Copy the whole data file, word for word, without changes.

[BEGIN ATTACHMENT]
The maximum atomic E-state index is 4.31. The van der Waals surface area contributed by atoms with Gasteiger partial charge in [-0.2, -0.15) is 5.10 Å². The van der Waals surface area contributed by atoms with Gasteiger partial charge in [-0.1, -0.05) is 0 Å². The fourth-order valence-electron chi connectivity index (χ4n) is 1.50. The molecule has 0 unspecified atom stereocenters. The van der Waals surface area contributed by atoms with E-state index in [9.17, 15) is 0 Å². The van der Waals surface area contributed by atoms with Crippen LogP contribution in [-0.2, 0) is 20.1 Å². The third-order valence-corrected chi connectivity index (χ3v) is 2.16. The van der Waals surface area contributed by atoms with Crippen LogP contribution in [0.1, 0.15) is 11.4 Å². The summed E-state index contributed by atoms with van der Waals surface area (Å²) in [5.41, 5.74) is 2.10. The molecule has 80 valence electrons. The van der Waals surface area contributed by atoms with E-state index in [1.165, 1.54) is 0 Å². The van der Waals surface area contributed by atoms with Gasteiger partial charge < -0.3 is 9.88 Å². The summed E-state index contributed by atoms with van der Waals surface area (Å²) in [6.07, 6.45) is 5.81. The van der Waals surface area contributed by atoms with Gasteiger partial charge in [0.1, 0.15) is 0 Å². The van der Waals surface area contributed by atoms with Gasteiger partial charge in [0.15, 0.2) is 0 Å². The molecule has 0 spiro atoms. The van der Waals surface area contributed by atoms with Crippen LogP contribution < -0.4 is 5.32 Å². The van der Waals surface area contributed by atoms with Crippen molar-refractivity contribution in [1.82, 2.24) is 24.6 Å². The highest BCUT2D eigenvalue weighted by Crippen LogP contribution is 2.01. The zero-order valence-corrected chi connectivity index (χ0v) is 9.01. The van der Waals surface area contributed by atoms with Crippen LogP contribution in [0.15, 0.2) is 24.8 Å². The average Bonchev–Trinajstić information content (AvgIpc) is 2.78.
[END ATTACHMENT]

The maximum atomic E-state index is 4.31. The van der Waals surface area contributed by atoms with Gasteiger partial charge in [-0.2, -0.15) is 5.10 Å². The van der Waals surface area contributed by atoms with Gasteiger partial charge in [-0.1, -0.05) is 0 Å². The fourth-order valence-electron chi connectivity index (χ4n) is 1.50. The molecule has 0 unspecified atom stereocenters. The van der Waals surface area contributed by atoms with E-state index in [9.17, 15) is 0 Å². The van der Waals surface area contributed by atoms with Crippen LogP contribution in [-0.2, 0) is 20.1 Å². The third-order valence-corrected chi connectivity index (χ3v) is 2.16. The van der Waals surface area contributed by atoms with Crippen LogP contribution in [0.1, 0.15) is 11.4 Å². The summed E-state index contributed by atoms with van der Waals surface area (Å²) in [5.41, 5.74) is 2.10. The molecule has 80 valence electrons. The van der Waals surface area contributed by atoms with E-state index in [1.165, 1.54) is 0 Å². The van der Waals surface area contributed by atoms with Gasteiger partial charge < -0.3 is 9.88 Å². The summed E-state index contributed by atoms with van der Waals surface area (Å²) in [6.07, 6.45) is 5.81. The van der Waals surface area contributed by atoms with Gasteiger partial charge in [0.1, 0.15) is 0 Å². The van der Waals surface area contributed by atoms with Gasteiger partial charge in [0.15, 0.2) is 0 Å². The molecule has 0 spiro atoms. The van der Waals surface area contributed by atoms with Crippen LogP contribution < -0.4 is 5.32 Å². The van der Waals surface area contributed by atoms with Crippen molar-refractivity contribution in [1.82, 2.24) is 24.6 Å². The highest BCUT2D eigenvalue weighted by Crippen LogP contribution is 2.01. The zero-order valence-corrected chi connectivity index (χ0v) is 9.01. The van der Waals surface area contributed by atoms with Crippen LogP contribution in [0.15, 0.2) is 24.8 Å². The average Bonchev–Trinajstić information content (AvgIpc) is 2.78.